Now that Mary had them at least considering the opportunity, she wanted to make sure they could really do it. It was her job to make sure the child was placed with people who could properly care for him and she took it seriously.
"Are you sure?" she questioned cautiously. "A preschooler is much different than a 6-year-old. They need help with almost everything: getting dressed, going to the bathroom, going to bed, getting into a car.... They need almost constant supervision. He would also need to be able to come to you in the middle of the night, which would mean less... privacy for the two of you," she warned with a pointed look. "And this is just for a normal 3 or 4 year old."
"Are you trying to talk us out of it now?" Chris challenged, thrown by her sudden warnings.
"No, not in the least. I just want to be sure the two of you know what you'd be getting yourself into," Mary told them honestly. "I don't want to get a phone call in a few days asking me to come pick him up because you weren't prepared for the responsibility and hard work of having a preschooler. I don't want to have to uproot the poor boy again and upset him even further," Mary shot back. She took her work seriously, and the well-being of her kids meant more to her than risking upsetting a friend.
Buck held up his hands in a placating gesture. "Calm down, you two. Mary, you're right. It's best we go into this knowing what to expect before we make any final decisions. It's an injured little boy's future we're dealing with, not some... some... puppy!"
Chris nodded his head in agreement with his lover's words. He sighed, "'m sorry Mar. You just kinda shocked me when you did that complete180. It was quite a change after all that work you did trying to make us want the kid. Go on with what you were sayin' 'bout him."
"Thank you. Well, as I said, he won't be able to walk around for at least a week, and you'll need to make sure he doesn't. Walking on his foot could misalign the bones again; possibly even cause permanent damage. You'll have to carry him everywhere. His silence complicates these matters though, as it means he'll be unable to get your attention or call for you if he needs help."
"Right," Chris agreed, beginning to understand the magnitude of the level of care the small boy would need, and just why Mary was being so careful about the placement.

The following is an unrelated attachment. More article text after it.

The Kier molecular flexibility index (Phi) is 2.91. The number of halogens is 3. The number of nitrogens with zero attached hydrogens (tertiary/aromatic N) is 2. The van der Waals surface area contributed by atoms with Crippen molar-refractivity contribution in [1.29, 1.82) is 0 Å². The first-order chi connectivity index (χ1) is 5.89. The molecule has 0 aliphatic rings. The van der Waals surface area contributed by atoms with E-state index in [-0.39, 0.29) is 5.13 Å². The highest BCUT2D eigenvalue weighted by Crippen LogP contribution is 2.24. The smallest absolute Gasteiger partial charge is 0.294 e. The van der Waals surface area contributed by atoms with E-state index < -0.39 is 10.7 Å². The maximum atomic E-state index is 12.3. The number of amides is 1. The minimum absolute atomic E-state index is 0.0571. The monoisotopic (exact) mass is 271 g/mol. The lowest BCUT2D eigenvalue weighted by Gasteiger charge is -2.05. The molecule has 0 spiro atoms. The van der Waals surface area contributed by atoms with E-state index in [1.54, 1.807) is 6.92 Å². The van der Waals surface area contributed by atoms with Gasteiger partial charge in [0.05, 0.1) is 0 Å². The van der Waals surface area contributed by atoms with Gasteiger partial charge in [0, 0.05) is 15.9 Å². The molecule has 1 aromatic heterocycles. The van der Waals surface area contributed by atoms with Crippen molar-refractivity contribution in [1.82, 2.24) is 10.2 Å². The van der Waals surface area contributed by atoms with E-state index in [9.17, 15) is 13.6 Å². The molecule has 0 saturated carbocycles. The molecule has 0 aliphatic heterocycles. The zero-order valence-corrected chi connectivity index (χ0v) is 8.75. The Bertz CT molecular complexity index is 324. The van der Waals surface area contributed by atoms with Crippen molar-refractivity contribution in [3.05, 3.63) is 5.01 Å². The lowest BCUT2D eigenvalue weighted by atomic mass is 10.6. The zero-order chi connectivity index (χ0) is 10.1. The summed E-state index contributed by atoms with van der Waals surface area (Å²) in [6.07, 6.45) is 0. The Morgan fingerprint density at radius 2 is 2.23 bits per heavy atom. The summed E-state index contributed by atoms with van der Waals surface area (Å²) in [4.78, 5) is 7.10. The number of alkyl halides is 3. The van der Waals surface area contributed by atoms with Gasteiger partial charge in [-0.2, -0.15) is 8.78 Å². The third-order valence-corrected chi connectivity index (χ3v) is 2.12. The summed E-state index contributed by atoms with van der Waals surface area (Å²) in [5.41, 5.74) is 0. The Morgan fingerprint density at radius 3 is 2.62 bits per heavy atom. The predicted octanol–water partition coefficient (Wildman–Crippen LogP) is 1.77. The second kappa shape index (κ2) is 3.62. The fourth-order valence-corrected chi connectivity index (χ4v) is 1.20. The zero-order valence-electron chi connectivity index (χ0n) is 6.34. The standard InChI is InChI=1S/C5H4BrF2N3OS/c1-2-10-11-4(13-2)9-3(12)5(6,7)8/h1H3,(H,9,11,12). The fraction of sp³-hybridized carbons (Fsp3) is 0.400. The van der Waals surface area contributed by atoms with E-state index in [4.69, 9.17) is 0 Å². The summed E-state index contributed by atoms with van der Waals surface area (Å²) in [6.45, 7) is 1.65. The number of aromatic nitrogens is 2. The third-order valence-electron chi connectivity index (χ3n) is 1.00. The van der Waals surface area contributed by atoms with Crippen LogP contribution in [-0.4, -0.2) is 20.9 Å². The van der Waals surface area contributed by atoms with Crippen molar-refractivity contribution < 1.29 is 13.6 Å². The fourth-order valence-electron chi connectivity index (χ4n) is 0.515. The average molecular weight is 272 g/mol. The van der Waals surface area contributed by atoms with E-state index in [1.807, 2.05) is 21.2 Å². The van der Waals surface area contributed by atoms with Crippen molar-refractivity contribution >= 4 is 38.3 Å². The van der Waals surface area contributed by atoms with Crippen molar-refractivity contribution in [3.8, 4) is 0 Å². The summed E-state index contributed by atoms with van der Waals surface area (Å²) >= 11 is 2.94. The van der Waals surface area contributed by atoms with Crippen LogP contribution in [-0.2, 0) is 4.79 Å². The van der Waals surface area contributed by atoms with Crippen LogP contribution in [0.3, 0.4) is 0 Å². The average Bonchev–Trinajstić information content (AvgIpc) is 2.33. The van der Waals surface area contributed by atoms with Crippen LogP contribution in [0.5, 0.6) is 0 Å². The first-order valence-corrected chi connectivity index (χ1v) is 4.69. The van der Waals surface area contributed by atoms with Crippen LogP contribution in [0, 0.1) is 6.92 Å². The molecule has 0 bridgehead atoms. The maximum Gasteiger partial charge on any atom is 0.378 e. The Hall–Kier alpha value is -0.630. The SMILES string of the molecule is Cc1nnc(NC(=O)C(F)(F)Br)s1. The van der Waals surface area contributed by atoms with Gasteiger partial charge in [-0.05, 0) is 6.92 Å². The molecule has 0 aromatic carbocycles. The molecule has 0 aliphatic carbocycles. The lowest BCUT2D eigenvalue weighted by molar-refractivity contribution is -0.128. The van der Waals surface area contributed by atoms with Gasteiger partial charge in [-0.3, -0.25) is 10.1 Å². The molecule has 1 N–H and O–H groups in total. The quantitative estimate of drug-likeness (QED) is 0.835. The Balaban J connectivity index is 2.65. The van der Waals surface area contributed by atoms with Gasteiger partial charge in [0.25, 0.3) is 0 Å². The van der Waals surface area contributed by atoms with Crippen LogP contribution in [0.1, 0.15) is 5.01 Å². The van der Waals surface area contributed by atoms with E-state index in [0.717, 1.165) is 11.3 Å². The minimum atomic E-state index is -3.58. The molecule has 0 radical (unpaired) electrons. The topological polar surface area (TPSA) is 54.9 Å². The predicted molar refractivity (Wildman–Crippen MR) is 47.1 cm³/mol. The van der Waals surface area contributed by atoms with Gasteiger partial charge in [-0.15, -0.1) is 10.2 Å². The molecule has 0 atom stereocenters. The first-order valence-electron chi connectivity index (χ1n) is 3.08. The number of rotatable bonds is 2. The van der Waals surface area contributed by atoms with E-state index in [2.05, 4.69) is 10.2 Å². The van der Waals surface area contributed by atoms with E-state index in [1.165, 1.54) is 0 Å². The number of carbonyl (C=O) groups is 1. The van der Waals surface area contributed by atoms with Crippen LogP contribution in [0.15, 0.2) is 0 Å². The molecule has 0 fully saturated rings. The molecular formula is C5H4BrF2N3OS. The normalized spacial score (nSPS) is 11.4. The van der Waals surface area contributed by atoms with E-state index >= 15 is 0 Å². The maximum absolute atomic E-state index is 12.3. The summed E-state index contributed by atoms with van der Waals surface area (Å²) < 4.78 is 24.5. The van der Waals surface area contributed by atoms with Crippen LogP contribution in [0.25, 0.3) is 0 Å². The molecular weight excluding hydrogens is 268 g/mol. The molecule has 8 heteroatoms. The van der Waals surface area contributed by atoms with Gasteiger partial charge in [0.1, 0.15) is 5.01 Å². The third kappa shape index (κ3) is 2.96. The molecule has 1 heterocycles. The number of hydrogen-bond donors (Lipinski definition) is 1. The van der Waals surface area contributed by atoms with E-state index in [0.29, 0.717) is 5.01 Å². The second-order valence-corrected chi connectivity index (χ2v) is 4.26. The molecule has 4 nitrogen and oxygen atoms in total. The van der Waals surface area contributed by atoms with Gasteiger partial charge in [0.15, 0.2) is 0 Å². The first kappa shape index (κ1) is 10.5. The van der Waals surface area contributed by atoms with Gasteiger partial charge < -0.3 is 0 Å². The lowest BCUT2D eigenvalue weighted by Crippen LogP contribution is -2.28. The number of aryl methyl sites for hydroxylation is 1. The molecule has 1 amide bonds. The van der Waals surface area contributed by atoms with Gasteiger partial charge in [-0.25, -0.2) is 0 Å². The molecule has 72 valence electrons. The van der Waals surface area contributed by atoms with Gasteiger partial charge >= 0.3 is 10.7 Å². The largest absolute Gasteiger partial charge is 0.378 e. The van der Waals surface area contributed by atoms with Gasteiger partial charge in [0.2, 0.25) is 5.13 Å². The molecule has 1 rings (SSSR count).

Mary continued, "He'll be on prescription medications for a while, including pain medications which will make him sleepy. The psychologists also warned there's a good probability of him having nightmares. We're not sure how much of the murders he saw or heard, but we do know he, himself, was attacked. His entire former residence is now labeled a crime scene, so he doesn't have any clothing. On top of all this, the investigators haven't been able to find much information at all about him. No schoolwork, which isn't that surprising considering his probable age, no signed drawings, no documents about the child. The only evidence to show that the child even exists is a short note from a woman, believed to be his mother, thanking the wife of the home for agreeing to look after her 'darling boy'. Still, the boy was never mentioned by name and the note was unsigned. The note referred to some money sent along to supplement the family's income for the added cost of the boy, and possibly payment for taking care of him." She shook her head at the idea of paying a relative to care for her son for a long period of time. What kind of mother could give up her child for so long?
Buck interrupted her musing, "We can handle his meds. We've both been on pain meds at one time or another, and JD has Adderal to take daily. Clothes are easily taken care of, too."
"We'd have buy some," Chris warned. "None of the boys were that young when we got them. JD was kind of small for a six-year-old, but he was definitely bigger than a preschooler."
"Well, hopefully, they'll release some of his things soon so you wont have to buy so much," Mary told them. "And more importantly, so he'll have something familiar. I truly doubt any of the children's things will be taken in for evidence, unless, God forbid, it has blood on it."
Chris and Buck cringed at the reminder of the grisly murders.
"Are you two sure you want to do this?" Mary questioned one last time.
"We're positive," Buck immediately answered for the both of them.
Chris hesitated, then gave a short nod. "We've been talking about taking in another foster child for a while," he conceded. "Just never thought we'd get one this young."
"True, usually you get them after they'd been in the system a while and occasionally directly from the parents, but you two are wonderful with kids, including my own Billy, and not many foster parents are willing to take in a child who will be so much work."
The two men perked up at the mention of their godson.